Captain Makinen objects, saying his men have already born the brunt of the Soviet attacks for several days. Given time, he fears the enemy will eventually bring enough to bear to overwhelm his small force. However, Lieutenant Colonel Fagernas of JR 64 likes the plan, saying it "capitalizes on our greatest strengths—morale, mobility, leadership and unchallenged control of the forests."

Course of Action Three: WITHDRAW AND ENCIRCLE
A third option is to withdraw into the forests around Suomussalmi and let the Reds take what’s left of the village. The buildings have virtually all been burned down, so the enemy will find no protection there. The 9th Division can then encircle them while continuing raids against their kitchens, fuel supplies and command posts. They will be isolated, freezing, starving and demoralized, and the 9th will destroy them just as it destroyed the 163d Rifle Division at Suomussalmi earlier.

Major Kari of the JR 64 Regiment, shocked, objects. Instead of hitting the Reds while they are strung out along the road and vulnerable, this will allow them to concentrate in a defensive position, making full use of their superior firepower.

Colonel Siilasvuo, which of these three paths will you follow? Or has yet another option suggested itself to you?

Click here to download the pdf of Command Decision Game # 41, Winter War, Finland 1940, and submit your solution.

Andrew H. Hershey holds a doctorate in medieval history from the University of London. He contributes to the USMC Gazette and is a four-time winner of its Tactical Decision Game design contests. He also designs World War II tactical-level wargames for Heat of Battle and Le Franc Tireur.


  1. The second option holds the most promise by blocking the advance, cutting them off from their escape / supply route and lastly, surrounding and destroying them. This can be achieved especially since the 44th Div is restricting its movement to the narrow road, limiting it’s ability to maneuver. While the whole Finnish artillery regiment, anti-tank guns and one infantry regiment are used to bolster the roadblock position, the other assests should be used to attack, harass and eventually cut off the division.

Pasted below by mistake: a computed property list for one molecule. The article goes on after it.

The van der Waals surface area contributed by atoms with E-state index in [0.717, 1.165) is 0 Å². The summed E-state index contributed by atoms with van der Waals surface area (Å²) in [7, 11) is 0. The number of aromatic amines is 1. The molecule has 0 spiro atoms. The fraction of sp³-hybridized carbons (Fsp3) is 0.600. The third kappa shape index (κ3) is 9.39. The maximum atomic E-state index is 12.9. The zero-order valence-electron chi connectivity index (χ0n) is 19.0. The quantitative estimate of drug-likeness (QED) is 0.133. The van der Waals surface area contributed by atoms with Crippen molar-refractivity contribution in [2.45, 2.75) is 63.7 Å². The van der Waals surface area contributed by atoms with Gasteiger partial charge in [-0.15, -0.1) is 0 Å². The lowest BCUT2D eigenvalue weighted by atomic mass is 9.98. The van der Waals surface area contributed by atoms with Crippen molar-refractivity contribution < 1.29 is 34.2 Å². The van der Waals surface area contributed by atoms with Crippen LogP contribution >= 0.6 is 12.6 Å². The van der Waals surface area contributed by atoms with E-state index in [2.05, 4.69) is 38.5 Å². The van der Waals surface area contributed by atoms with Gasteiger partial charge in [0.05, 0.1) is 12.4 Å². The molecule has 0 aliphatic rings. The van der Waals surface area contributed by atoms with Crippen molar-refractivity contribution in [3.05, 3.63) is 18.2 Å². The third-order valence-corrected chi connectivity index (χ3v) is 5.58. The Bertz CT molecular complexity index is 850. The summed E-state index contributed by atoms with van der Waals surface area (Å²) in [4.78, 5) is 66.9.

2. I concur Option 2, You have to command Captain Makinen ot suck it up and Sacrifice for the homeland he needs to hold his position. Time is of the essence, keeping the Soviet Invaders strung out is the best option to prevent them from massing their Armor, divide and conquer. The Army moves on its stomach. Cold and Hungry troops rarely get the upper hand. Capturing Soviet Land Anti-Tank Mines would also make their lives miserable a deep fast Interdiction in there rear guard would probably cause a change of command and further help to lower Soviet Moral.

  3. I concur Option 1. The Reds are unable to mass there men and weapons. With them strung out we can hit them with fierce and overwhelming firepower destroying equipment and denying food, then melt back into the woods. This will degrade the Reds moral. Food will be come scarce. The Russian Bear might be the predator, But like most animals, the prey will strike if they are cornered.

  4. I would choose another COA. I would first split my whole Division into the infantry regiments. The first group would be focused at the roadblock with a few heavy artillery and heavy machine guns, to stop and block the the Reds, not allowing any of the of vehicles to move behind the destroyed ones. Then I would have one of my infantry divisions to stalk the rear of the Red’s column. It would also destroy the bridge once the Reds passed over it. Once the column has stopped, since the front of it has hit the roadblock; I would order my regiment to attack the rear of the column with their mortars and Molotov cocktails, canning the Red column like sardines. Finally this is when my final regiment would come into play. This regiment would be placed between my first and second regiment along side the road. It would be given majority of the artillery, machine guns and Molotov cocktails, to finish off those who are now canned and have no movement available. They would be ordered to pick off the officers first. If possible, one strafing run from an airplane would also be highly effective. Since at this point the Reds would be very demoralized, not being able to see their enemy or not having the option of retreat, you could expect a large amount of surrenders. There would probably be a time to offer them to surrender in large numbers if the engagement went on longer than hour. This would also be a time to refresh your troops with a warm meal and rearrange you artillery to fresh targets. If the Reds denied surrender your artillery could probably finish the job.


  1. CDG Command Center » Armchair General - [...] November 2010 Winter War, Finland, 1940 PDF Pullout [...]
  2. January 2011 Issue – Long Live Death » Armchair General - [...] Command Decision # 41: Winter War: Finland, 1940 [...]

Post a Reply

Your email address will not be published. Required fields are marked *

You may use these HTML tags and attributes: <a href="" title=""> <abbr title=""> <acronym title=""> <b> <blockquote cite=""> <cite> <code> <del datetime=""> <em> <i> <q cite=""> <strike> <strong>